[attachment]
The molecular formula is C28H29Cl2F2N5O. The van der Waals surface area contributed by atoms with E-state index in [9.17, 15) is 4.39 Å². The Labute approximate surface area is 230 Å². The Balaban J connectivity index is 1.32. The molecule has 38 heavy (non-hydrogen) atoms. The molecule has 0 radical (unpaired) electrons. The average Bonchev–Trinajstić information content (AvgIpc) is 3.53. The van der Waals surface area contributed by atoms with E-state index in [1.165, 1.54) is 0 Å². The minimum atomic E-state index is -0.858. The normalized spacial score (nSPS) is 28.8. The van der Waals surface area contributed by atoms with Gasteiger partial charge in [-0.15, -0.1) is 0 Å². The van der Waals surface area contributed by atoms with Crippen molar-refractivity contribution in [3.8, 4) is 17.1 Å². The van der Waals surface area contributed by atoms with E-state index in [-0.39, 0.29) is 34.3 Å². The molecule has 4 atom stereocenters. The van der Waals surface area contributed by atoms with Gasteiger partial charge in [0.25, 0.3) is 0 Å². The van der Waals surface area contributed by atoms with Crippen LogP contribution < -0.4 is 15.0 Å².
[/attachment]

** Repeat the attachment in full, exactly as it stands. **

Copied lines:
The molecular formula is C28H29Cl2F2N5O. The van der Waals surface area contributed by atoms with E-state index in [9.17, 15) is 4.39 Å². The Labute approximate surface area is 230 Å². The Balaban J connectivity index is 1.32. The molecule has 38 heavy (non-hydrogen) atoms. The molecule has 0 radical (unpaired) electrons. The average Bonchev–Trinajstić information content (AvgIpc) is 3.53. The van der Waals surface area contributed by atoms with E-state index in [1.165, 1.54) is 0 Å². The minimum atomic E-state index is -0.858. The normalized spacial score (nSPS) is 28.8. The van der Waals surface area contributed by atoms with Gasteiger partial charge in [-0.15, -0.1) is 0 Å². The van der Waals surface area contributed by atoms with Crippen molar-refractivity contribution in [3.8, 4) is 17.1 Å². The van der Waals surface area contributed by atoms with E-state index in [-0.39, 0.29) is 34.3 Å². The molecule has 4 atom stereocenters. The van der Waals surface area contributed by atoms with Gasteiger partial charge in [0.25, 0.3) is 0 Å². The van der Waals surface area contributed by atoms with Crippen LogP contribution < -0.4 is 15.0 Å².